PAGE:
My two months in Ho continued my learning experiences. Emmanuel Adegbedzi, the teacher-librarian who oversees the library at the Ho-Dome R.C. School Complex and Ms. Mawunyo Klu the librarian, Madame Kudolo, the headmistress, along with all the staff of the school made me feel very welcome. Miriam Pi-Bansa (a French teacher in the school) and her husband Kofi opened their home to me and looked after my every need. Everyone coached my Ewe, encouraged my efforts at Ghanaian dress, and giggled when I lamented how inept I was at eating okro soup with my right hand (no utensils). In return I did my best to reorganize the library so that they could get the best use from it, coached Mawunyo in ways to enhance the pedagogical use of the library, introduced spelling and other pedagogical games, and helped her start a program for reading to the K- class 3 students in their classrooms. With my Canadian accent, I did not attempt to read to the younger children who are just learning English (even adults had a hard time understanding me at times), but it was a pleasure to watch them respond to Mawunyo, sometimes mobbing her as we approached the classrooms. In my last week I was overwhelmed by the school’s thank you tribute – a mass said as a thank you for my arrival with prayers for my safe journey home, a luncheon full of speeches in my honour by various people from the community and school, and a lovely traditional dress tailored for me from one of the cloths designed for Ghana’s 50th year of independence. My eyes were definitely not dry!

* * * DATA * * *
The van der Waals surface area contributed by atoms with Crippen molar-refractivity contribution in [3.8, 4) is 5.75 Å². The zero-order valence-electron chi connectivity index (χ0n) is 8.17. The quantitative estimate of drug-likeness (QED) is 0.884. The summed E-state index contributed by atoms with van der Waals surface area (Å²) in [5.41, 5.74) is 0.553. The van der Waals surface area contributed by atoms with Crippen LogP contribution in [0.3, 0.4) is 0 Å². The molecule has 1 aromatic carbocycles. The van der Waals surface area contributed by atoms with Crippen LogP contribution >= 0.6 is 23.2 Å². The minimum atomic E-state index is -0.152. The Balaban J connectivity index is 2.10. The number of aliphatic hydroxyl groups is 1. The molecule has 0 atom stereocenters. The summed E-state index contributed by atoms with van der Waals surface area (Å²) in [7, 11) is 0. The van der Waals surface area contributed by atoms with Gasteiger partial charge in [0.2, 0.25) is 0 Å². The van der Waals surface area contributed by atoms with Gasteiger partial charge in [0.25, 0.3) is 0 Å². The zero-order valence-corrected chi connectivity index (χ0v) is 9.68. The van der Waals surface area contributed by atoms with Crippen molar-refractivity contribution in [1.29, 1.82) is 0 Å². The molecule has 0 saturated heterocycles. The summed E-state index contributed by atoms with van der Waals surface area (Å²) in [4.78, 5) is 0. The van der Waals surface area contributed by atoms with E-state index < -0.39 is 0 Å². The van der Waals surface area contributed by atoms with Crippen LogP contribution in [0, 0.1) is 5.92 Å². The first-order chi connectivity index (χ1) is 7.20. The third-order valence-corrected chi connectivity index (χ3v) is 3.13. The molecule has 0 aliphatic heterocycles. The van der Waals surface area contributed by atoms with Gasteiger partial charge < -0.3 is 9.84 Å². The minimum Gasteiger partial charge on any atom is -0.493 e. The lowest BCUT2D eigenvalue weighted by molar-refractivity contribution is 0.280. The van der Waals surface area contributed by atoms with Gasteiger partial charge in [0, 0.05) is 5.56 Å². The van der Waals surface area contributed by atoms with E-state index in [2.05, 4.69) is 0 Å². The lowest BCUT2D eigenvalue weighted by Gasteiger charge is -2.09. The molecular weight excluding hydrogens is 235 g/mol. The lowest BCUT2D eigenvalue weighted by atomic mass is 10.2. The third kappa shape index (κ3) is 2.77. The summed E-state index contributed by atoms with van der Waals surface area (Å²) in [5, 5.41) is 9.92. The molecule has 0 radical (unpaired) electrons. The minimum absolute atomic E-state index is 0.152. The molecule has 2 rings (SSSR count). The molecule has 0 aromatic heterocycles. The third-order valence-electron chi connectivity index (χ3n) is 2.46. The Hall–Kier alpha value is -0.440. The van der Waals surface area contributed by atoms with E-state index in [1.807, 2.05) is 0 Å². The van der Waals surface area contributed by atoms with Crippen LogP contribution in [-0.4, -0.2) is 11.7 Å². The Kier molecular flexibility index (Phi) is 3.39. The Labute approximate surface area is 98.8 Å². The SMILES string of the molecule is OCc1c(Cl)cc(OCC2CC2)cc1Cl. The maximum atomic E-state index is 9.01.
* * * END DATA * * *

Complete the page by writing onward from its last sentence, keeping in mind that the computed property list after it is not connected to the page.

My time in Ghana meant many things to me – a return to the roots of librarianship after teaching full time for ten years, a chance to immerse myself in another culture, the stimulation of constantly learning, the time to appreciate the details of another lifestyle and to question my own. In the process, I made friends, and did the best I could to pass on knowledge that would be useful in their efforts to improve access to books and reading skills. Ghana is a stable country, but many of its educated people emigrate, so it remains difficult to educate the successive generations. Literacy is one of the keys to social and economic development, but literacy requires not only the ability to discern and understand words, but also materials to read and conditions that promote reading. The realities of these tensions were brought home to me as I worked with teachers who were doing their best with inadequate supplies and challenging working conditions. The efforts that OCLF makes to bring meaningful reading materials to communities and to train individuals to work as librarians address these very basic needs.

Christine Jacobs